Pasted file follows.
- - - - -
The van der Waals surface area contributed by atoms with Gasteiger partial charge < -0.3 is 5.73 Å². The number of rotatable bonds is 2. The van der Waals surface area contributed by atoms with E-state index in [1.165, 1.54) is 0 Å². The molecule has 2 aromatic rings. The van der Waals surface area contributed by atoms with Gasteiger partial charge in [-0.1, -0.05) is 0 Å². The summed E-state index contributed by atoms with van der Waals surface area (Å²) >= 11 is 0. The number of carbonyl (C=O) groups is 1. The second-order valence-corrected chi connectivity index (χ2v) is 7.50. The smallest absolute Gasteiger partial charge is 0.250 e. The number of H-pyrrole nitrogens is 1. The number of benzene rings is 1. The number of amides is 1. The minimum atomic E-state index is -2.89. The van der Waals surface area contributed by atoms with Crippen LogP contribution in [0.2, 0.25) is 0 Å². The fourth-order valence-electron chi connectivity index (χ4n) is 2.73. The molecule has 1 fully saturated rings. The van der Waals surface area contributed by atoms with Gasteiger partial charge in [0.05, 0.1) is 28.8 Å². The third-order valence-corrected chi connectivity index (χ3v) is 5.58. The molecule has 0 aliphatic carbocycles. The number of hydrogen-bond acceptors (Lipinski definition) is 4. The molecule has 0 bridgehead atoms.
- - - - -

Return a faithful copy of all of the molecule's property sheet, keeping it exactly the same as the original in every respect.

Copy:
The van der Waals surface area contributed by atoms with Gasteiger partial charge < -0.3 is 5.73 Å². The number of rotatable bonds is 2. The van der Waals surface area contributed by atoms with E-state index in [1.165, 1.54) is 0 Å². The molecule has 2 aromatic rings. The van der Waals surface area contributed by atoms with Gasteiger partial charge in [-0.1, -0.05) is 0 Å². The summed E-state index contributed by atoms with van der Waals surface area (Å²) >= 11 is 0. The number of carbonyl (C=O) groups is 1. The second-order valence-corrected chi connectivity index (χ2v) is 7.50. The smallest absolute Gasteiger partial charge is 0.250 e. The number of H-pyrrole nitrogens is 1. The number of benzene rings is 1. The number of amides is 1. The minimum atomic E-state index is -2.89. The van der Waals surface area contributed by atoms with Crippen LogP contribution in [0.2, 0.25) is 0 Å². The fourth-order valence-electron chi connectivity index (χ4n) is 2.73. The molecule has 1 fully saturated rings. The van der Waals surface area contributed by atoms with Gasteiger partial charge in [0.05, 0.1) is 28.8 Å². The third-order valence-corrected chi connectivity index (χ3v) is 5.58. The molecule has 0 aliphatic carbocycles. The number of hydrogen-bond acceptors (Lipinski definition) is 4. The molecule has 0 bridgehead atoms.